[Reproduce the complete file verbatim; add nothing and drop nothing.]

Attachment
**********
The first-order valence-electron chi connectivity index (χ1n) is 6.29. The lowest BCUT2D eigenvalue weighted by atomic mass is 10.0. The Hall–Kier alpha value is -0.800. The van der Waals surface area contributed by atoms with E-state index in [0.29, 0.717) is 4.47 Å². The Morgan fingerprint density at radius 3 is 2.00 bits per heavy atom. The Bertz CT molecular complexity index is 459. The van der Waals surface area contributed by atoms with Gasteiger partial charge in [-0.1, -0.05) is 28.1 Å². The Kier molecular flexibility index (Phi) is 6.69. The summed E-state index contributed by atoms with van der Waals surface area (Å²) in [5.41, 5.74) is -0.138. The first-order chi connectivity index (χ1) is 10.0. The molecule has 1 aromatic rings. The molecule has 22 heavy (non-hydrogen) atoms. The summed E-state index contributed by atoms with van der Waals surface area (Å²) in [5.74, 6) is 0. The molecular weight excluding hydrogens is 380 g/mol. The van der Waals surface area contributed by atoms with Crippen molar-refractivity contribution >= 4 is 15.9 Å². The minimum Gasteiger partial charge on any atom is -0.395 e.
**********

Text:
The first-order valence-electron chi connectivity index (χ1n) is 6.29. The lowest BCUT2D eigenvalue weighted by atomic mass is 10.0. The Hall–Kier alpha value is -0.800. The van der Waals surface area contributed by atoms with E-state index in [0.29, 0.717) is 4.47 Å². The Morgan fingerprint density at radius 3 is 2.00 bits per heavy atom. The Bertz CT molecular complexity index is 459. The van der Waals surface area contributed by atoms with Gasteiger partial charge in [-0.1, -0.05) is 28.1 Å². The Kier molecular flexibility index (Phi) is 6.69. The summed E-state index contributed by atoms with van der Waals surface area (Å²) in [5.41, 5.74) is -0.138. The first-order chi connectivity index (χ1) is 10.0. The molecule has 1 aromatic rings. The molecule has 22 heavy (non-hydrogen) atoms. The summed E-state index contributed by atoms with van der Waals surface area (Å²) in [5.74, 6) is 0. The molecular weight excluding hydrogens is 380 g/mol. The van der Waals surface area contributed by atoms with Crippen molar-refractivity contribution >= 4 is 15.9 Å². The minimum Gasteiger partial charge on any atom is -0.395 e.